Department of Education must continue releasing list of Title IX investigations

Liza Anderson

Under the Trump administration, the Department of Education may soon abandon its practice of releasing a list of universities under investigation for Title IX violations. Secretary DeVos leans toward ending the practice, seemingly in alignment with conservative criticism of Title IX’s regulatory overreach.

Such a choice would hinder the lives of students by removing much of the incentive for university-wide reform and would represent a reversal of significant progress made under the Obama administration.

In 2014, the Obama administration first released a list of 55 schools under investigation for mishandling sexual assault or harassment claims in order to hold schools publicly accountable for failures to adhere to Title IX — an additional buttress to the funding consequences for violating the act.

Essentially a public shaming tactic, this move accompanied a larger effort by the administration to reduce sexual assault in universities. Overall this endeavor proved widely successful, as reporting rates rose and conversations about the college rape epidemic became widespread.

Two days before Trump took office, the Department of Education released an updated list containing 223 universities under investigation for more than 300 cases of Title IX infringement. The list details all universities with active Title IX violation complaints against them.

The production and release of this list is an important part of our system for handling sexual assault. Federal laws have long acknowledged the benefit of transparency when dealing with the pivotal issue of sexual assault on campus, with motions like the Clery Act instituting deliberate openness. Understanding the potential risk of assault is important when choosing a school, and parents and students alike benefit from knowing whether a school is under investigation for Title IX violations.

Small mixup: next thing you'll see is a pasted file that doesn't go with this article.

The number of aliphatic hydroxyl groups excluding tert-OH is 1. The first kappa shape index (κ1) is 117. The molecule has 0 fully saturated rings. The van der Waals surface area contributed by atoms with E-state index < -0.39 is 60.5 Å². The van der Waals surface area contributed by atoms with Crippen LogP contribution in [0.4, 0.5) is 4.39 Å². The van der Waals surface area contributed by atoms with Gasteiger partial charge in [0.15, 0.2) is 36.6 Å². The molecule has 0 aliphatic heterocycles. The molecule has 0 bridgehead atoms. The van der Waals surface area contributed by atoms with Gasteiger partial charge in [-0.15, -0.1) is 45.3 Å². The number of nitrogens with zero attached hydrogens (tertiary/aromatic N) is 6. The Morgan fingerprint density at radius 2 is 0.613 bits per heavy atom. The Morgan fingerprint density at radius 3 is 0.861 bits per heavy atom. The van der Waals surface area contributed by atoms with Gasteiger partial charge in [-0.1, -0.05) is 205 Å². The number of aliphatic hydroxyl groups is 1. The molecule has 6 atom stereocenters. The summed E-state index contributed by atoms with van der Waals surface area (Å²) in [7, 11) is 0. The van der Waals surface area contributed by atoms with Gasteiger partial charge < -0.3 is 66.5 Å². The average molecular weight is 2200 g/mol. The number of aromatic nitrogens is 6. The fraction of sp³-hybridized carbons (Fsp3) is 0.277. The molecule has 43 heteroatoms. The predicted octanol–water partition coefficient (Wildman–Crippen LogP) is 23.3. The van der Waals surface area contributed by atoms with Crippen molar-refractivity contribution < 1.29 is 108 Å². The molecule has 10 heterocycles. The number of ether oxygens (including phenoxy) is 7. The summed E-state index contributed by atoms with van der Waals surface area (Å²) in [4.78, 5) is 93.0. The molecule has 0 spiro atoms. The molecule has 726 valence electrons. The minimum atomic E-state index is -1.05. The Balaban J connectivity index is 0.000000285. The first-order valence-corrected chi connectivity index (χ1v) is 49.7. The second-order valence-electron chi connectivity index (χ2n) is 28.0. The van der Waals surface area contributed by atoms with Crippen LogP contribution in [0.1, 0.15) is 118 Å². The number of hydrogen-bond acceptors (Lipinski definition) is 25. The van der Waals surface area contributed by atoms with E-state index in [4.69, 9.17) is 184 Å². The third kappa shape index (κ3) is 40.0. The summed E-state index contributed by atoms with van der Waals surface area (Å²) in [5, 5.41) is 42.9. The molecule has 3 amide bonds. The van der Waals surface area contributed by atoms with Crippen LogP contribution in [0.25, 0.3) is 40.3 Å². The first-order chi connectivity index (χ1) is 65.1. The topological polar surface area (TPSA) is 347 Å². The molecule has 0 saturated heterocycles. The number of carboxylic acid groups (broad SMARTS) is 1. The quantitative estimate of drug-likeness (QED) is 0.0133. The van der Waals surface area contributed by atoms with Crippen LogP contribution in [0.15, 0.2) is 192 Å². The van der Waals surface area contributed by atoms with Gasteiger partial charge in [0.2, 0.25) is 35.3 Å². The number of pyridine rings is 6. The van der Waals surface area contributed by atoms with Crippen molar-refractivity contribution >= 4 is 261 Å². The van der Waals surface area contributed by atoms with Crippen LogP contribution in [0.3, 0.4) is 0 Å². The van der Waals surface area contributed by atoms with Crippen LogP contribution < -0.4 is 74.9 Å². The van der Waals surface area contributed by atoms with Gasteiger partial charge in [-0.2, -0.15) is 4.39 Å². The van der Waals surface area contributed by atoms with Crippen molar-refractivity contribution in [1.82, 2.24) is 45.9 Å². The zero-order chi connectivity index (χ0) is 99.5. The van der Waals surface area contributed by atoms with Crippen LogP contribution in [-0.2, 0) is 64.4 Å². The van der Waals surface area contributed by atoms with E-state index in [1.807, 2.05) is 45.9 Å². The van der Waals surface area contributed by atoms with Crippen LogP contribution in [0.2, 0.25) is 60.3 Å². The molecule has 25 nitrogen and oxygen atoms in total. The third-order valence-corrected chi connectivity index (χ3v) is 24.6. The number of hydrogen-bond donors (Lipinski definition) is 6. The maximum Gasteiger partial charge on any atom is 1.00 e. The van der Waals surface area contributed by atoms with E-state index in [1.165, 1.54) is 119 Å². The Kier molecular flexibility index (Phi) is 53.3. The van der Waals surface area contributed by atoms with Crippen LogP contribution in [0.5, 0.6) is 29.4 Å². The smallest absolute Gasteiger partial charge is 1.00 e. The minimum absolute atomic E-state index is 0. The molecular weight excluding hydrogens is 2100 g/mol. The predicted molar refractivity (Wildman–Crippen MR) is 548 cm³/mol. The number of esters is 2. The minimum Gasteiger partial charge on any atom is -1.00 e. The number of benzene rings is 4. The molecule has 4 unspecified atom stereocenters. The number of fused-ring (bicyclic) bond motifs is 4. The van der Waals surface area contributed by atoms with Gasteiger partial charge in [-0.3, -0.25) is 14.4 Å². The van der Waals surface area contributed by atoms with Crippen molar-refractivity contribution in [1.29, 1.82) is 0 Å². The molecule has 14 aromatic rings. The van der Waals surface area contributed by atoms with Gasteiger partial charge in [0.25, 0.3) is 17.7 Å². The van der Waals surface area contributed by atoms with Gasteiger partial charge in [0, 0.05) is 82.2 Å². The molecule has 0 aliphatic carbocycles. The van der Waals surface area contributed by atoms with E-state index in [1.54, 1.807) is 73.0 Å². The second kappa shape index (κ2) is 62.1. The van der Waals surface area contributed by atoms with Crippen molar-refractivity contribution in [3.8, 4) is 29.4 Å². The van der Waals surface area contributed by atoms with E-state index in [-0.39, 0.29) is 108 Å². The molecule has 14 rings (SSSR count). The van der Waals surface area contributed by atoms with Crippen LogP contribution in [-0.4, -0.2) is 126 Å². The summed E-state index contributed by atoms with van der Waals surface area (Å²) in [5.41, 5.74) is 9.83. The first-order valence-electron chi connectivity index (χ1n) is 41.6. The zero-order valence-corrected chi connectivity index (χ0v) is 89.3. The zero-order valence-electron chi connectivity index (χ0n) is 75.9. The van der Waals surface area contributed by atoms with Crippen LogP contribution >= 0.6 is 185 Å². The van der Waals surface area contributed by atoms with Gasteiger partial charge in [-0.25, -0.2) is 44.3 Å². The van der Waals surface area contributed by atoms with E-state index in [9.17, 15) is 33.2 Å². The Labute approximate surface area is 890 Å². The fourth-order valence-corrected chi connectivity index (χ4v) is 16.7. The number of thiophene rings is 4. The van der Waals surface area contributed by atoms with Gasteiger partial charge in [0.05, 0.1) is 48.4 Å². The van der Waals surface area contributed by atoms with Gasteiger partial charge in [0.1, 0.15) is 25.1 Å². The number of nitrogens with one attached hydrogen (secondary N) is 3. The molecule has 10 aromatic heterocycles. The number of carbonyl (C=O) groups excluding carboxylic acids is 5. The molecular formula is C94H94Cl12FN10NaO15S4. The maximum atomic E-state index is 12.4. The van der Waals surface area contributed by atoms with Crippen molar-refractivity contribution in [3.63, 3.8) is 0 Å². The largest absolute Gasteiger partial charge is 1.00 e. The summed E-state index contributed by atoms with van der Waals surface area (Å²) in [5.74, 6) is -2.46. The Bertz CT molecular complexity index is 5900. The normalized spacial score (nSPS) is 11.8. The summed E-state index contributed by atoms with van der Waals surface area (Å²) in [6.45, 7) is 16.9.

Schools like UT have set the precedent in recent years for transparency with sexual assault, with studies like this year’s CLASE study revealing brutal and honest statistics about the rate of assault on campus. The revelation that 15 percent of female undergraduates experienced sexual assault shocked the UT community, but the school’s candor contradicts a national trend towards secrecy.

The University of Texas at Austin is not on either of the lists released so far by the Department of Education. Two of the schools in the UT system are; UT Health Science Center and UT Pan American (now a part of UT Rio Grande Valley) both appear in the second list.

As much as being publicly under investigation brings scrutiny, it is equally important for students to know that their school — like UT Austin— is not under investigation.  

If the Trump administration chooses to abandon the practice of releasing this list, it would do so with the knowledge that this shift signifies once more the Department’s lack of commitment to survivors or potential victims. Not only does the knowledge of which schools are under investigation holds institutions accountable, it also increases accountability for the department overseeing them. With the Department of Education seemingly ambivalent toward the epidemic of rape on campuses, public accountability has become more important than ever.

Anderson is a Plan II and history sophomore from Houston.